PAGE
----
The nations with the five largest defense budgets last year accounted for 60 percent of global military spending according to a newly released study.
This week, the Stockholm International Peace Research Institute (SIPRI) released its annual report on worldwide defense spending. Unsurprisingly, the United States led the way again with military expenditures of $610 billion, accounting for 35 percent of the worldwide total. China followed with $228 billion in estimated defense spending, or roughly 13 percent of global expenditures. They were followed by Saudi Arabia ($69.4 billion), Russia ($66.3 billion) and India ($63.4 billion). These five nations collectively spent just under 60 percent of the $1.74 trillion spent on the military around the world in 2017. Together, the top fifteen nations by defense spending—which were the same countries from last year—accounted for 80 percent of global defense spending.
The worldwide military spending total of $1.74 trillion represented a 1.1 percent increase in real terms from 2016. This marked a change from 2012–2016, when global defense spending had remained relatively constant, according to SIPRI. Before then, worldwide defense spending had steadily increased from 1999–2011. The military expenditures last year were equal to 2.2 percent of global GDP, or $230 per person worldwide.
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“The increases in world military expenditure in recent years have been largely due to the substantial growth in spending by countries in Asia and Oceania and the Middle East, such as China, India and Saudi Arabia,” Dr. Nan Tian, a Researcher with the SIPRI Arms and Military Expenditure (AMEX) program, was quoted as saying in a press release. “At the global level, the weight of military spending is clearly shifting away from the Euro–Atlantic region.” Still, seven of the top fifteen largest defense budgets came from NATO members (the United States, France, Britain, Germany, Italy, Canada and Turkey) and Russia is another European nation on that list. By way of comparison, the only strictly Asia-Pacific nations within the top fifteen were China, India, Japan, South Korea, and Australia—although the United States and Russia are Pacific nations.
Still, the changing geography of military spending is clear. This year, India surpassed France as the nation with the fifth largest defense budget. Since 2008, India's military spending has increased by 45 percent while France's has only increased by 5.1 percent. The United Kingdom has seen a decline of 15 percent since 2008, a percentage only bested by Italy, which has seen a decline of 17 percent. U.S. military spending has declined by 14 percent since 2008, although it has remained constant for 2016 and 2017.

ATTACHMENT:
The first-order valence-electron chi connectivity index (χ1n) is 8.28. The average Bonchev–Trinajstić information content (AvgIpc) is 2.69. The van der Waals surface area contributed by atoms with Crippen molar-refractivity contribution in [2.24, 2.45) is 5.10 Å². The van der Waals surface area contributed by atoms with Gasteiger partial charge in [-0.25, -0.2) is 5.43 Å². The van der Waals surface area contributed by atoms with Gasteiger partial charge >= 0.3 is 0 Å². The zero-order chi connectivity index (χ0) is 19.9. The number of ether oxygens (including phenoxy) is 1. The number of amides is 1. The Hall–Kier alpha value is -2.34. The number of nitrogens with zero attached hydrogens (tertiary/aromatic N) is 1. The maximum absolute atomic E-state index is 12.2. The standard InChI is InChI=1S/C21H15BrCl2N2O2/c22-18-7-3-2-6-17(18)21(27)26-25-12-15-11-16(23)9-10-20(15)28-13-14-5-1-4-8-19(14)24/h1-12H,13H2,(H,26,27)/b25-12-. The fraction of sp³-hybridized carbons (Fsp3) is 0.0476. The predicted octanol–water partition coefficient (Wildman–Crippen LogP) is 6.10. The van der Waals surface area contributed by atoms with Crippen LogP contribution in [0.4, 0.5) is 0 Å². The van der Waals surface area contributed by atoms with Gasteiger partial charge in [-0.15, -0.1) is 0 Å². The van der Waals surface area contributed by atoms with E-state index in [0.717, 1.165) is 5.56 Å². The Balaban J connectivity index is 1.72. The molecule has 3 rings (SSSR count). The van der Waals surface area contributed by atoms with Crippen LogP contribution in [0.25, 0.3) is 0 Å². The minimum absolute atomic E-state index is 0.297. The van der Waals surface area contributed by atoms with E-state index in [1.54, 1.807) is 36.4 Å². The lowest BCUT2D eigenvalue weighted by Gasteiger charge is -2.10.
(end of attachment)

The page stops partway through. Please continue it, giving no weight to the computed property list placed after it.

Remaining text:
By far the biggest increase in military spending over the past decade has come from China. Since 2008, Beijing’s defense budget has skyrocketed by 110 percent. Among the other top fifteen spenders, the next biggest increase was 46 percent by Turkey. Thus, China’s military spending increases were more than twice as large as that of any of the other significant nations over the last decade. China also led the world in increases for the decade leading up to 2008. “China had both the largest absolute and the largest relative increase” from 1999–2008 the SIPRI report for 2008 said. At that time, Chinese defense military accounted for 5.8 percent of worldwide expenditures; as noted above, it now accounts for 13 percent. During the same period, America’s share of global military spending declined from 42 percent in 2008 to 35 percent today.
One of the biggest surprises in the new SIRPI data is the precipitous decline in Russian military spending. “At $66.3 billion, Russia’s military spending in 2017 was 20 percent lower than in 2016, the first annual decrease since 1998,” SIPRI reported. Siemon Wezeman, a Senior Researcher with the SIPRI AMEX program, reflected: “Military modernization remains a priority in Russia, but the military budget has been restricted by economic problems that the country has experienced since 2014.” Of course, most Russian defense spending is done in rubbles rather than dollars, so changes in the ruble's value can affect dollar-denoominated figures without changing Moscow's purchasing power to the same extent.
This decrease was not entirely unexpected. IHS Jane’s last year had noted that Russia’s Federal Treasury released budget figures that indicated a 25 percent decline in military spending, the most since the 1990s. But, Michael Kofman, a Russian military expert at the CNA Corporation, argued at the time that this figure was misleading. According to Kofman, Russia's 2016 military spending had been artificially inflated by a one-time loan payment of $13.8 billion from Russia's Ministry of Finance. The loan was to help the military reduce defense sector debt. It is unclear if SIPRI’s data accounted for this loan or not.